By Ryan Kelly –
A delegation from Mississippi, including Michael Nester, Tommy Bartlett, Joanie Perkins, Tasha Brown, Alvin Hoover, Paul Gardner and myself, are in Washington D.C. this week to discuss rural health policy and legislation with fellow rural professionals and elected officials and staff.
We had the pleasure of hearing from Senator Tim Kaine (D-VA) and his experience and work to help with rural health improvement. No doubt, Sen. Kaine has been a rural health champion and has supported good work at improving and supporting many vital programs.
He mentioned a “big idea” program today that I have heard before but not to the depth that he provided. This program, dubbed Medicare X, would be a public insurance offering from Medicare but offered on the healthcare exchange for non-Medicare beneficiaries. So essentially, anyone would be eligible to “buy in” to this policy if they desired to do so.
In brief summary, Medicare X would provide all Medicare benefits plus meet all of the minimum essential benefits provided on the exchange via the requirements of the Affordable Care Act.
I have stated before the concern that we have with the minimum essential benefits of the ACA and the “metal plans” offered through the exchange – which has led to a crisis of “under insurance” in Mississippi. What I see with Medicare X is a related issue. Although the coverage of such a policy would be fantastic, I would be very concerned about the affordability of such a policy.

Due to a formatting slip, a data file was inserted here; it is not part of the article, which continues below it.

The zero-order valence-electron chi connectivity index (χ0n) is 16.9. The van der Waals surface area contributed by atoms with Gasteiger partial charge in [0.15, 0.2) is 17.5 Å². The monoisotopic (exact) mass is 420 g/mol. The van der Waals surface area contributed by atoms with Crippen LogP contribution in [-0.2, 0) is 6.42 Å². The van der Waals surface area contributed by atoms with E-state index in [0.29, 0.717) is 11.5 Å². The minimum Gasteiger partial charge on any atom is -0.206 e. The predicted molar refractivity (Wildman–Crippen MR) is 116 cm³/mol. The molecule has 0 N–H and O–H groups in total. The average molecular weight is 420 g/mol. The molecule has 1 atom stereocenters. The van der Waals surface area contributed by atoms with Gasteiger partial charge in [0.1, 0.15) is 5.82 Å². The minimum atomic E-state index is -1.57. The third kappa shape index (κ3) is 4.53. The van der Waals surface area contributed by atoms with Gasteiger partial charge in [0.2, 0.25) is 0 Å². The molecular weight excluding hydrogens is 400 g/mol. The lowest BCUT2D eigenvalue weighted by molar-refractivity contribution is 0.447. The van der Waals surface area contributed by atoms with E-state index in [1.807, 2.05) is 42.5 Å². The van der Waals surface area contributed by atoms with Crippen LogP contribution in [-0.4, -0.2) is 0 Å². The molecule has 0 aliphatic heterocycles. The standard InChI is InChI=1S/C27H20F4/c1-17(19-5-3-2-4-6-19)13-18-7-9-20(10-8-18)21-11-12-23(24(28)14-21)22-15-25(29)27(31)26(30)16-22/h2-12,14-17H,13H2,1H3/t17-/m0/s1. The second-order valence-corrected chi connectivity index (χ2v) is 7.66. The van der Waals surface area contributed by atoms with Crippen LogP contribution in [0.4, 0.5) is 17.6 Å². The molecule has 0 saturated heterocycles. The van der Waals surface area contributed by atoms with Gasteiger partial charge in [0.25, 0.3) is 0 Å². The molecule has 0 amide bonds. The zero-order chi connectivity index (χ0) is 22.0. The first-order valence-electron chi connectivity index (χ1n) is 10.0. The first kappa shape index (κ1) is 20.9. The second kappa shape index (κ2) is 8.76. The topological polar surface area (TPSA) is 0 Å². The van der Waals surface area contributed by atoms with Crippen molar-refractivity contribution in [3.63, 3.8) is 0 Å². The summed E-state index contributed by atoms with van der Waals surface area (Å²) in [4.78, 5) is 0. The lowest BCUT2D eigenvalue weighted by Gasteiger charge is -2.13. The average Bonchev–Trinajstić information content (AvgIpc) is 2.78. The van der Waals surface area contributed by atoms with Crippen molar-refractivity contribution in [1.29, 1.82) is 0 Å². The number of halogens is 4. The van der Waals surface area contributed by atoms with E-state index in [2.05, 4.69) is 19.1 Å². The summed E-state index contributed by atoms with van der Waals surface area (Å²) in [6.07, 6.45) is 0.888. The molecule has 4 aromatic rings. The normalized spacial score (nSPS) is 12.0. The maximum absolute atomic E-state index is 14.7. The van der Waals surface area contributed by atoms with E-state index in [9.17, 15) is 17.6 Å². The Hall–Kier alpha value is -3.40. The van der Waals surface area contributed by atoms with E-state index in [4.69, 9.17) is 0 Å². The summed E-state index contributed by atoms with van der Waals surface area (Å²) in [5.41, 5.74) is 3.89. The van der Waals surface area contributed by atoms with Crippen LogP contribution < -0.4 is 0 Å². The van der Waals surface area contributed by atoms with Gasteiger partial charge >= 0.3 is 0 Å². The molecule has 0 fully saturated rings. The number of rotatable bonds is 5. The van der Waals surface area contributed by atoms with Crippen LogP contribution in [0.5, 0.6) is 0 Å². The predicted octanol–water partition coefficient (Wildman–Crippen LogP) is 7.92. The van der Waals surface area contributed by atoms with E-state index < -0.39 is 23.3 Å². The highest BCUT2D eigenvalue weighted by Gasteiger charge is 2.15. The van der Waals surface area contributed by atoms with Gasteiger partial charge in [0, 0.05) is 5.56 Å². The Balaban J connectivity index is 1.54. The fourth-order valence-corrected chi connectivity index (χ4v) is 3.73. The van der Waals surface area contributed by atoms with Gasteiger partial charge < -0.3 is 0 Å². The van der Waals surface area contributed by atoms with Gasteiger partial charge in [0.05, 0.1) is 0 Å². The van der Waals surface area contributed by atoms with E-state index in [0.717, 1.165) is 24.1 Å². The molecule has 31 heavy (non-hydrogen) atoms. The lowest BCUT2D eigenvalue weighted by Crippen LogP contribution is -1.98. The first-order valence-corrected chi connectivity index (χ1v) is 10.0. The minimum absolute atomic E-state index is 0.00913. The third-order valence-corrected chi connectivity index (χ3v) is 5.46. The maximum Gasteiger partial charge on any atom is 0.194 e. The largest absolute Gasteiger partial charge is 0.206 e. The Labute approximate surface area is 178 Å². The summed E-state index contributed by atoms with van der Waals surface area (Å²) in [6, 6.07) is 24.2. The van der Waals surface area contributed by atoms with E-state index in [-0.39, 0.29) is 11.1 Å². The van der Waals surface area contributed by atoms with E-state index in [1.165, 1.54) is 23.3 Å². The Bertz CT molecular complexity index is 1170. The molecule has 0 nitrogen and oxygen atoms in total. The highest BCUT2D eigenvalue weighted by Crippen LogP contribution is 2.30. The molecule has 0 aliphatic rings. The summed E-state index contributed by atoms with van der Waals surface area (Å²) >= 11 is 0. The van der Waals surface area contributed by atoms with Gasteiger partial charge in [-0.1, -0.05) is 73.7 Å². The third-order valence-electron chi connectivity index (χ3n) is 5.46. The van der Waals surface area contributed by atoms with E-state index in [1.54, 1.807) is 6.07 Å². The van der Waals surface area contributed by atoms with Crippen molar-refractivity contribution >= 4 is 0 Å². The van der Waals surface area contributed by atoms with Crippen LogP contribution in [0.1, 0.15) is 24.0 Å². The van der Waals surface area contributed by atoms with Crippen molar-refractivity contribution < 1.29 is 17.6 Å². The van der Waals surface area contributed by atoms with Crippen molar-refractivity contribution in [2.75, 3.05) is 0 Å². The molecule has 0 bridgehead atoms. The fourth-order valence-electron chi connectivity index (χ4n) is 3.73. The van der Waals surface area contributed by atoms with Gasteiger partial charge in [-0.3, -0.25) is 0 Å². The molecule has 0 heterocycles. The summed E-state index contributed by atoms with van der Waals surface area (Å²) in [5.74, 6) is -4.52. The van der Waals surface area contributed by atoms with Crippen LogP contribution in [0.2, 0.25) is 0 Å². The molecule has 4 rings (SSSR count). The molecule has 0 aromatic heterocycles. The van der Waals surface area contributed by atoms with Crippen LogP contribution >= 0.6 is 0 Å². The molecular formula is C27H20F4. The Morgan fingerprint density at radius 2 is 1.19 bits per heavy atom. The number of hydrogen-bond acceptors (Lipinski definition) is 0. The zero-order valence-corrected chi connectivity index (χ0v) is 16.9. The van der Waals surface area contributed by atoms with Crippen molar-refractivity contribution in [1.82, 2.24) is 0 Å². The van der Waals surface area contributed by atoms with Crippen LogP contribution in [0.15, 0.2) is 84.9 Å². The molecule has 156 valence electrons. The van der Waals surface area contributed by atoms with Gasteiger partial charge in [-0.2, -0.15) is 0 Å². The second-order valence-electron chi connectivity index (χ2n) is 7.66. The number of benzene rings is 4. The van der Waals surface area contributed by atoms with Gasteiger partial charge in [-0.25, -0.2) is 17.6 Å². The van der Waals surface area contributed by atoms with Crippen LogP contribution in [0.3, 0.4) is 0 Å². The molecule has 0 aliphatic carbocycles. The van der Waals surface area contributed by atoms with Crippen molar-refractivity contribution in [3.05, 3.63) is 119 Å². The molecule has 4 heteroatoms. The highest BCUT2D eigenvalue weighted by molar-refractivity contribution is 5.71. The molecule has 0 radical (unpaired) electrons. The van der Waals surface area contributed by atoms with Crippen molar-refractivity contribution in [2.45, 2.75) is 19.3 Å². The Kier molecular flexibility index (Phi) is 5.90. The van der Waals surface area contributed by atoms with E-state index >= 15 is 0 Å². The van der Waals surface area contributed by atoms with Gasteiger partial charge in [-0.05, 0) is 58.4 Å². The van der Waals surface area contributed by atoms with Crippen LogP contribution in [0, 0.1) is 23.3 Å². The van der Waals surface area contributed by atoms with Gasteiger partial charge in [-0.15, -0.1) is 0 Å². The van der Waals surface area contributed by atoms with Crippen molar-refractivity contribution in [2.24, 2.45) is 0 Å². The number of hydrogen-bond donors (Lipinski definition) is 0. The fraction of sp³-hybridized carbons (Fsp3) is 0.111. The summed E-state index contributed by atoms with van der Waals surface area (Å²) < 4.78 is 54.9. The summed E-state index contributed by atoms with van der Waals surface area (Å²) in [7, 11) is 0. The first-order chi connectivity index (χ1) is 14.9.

Currently, Mississippi Medicare beneficiaries cost Medicare $11,021 per year in cost, according to the Kaiser Foundation. This is about the national average. If we round up a bit for the assumed increase with adding the minimum essential benefits, and if nothing changes for the average cost per beneficiary, then we could naturally assume that the monthly premium for such a policy to be approximately $1,000 per month per beneficiary.
I’m not sure about you, but I don’t know many people that would pay $1,000 per month per person for Medicare X.
To Sen. Kaine’s benefit, it’s an effort to shore-up states like Mississippi where there is only one option on the health insurance exchange. I admire the effort and understand that there could be a number of factors that, if implemented, could reduce the cost per person. My recommendation would be to take the minimum essential benefits off of the table, and stagger the cost ratio based on a variety of health-related factors (age, sex, fitness level, etc). This would help to provide better coverage at a more affordable price and encourage people to live healthier.
There are a number of “big ideas” on the table, alongside ideas including complete Medicare expansion, block granting Medicaid to states, and recreating new insurance plans with greater flexibility. I think we need to understand the reality of what people need vs. what Washington wants before we make a decision on what direction to go.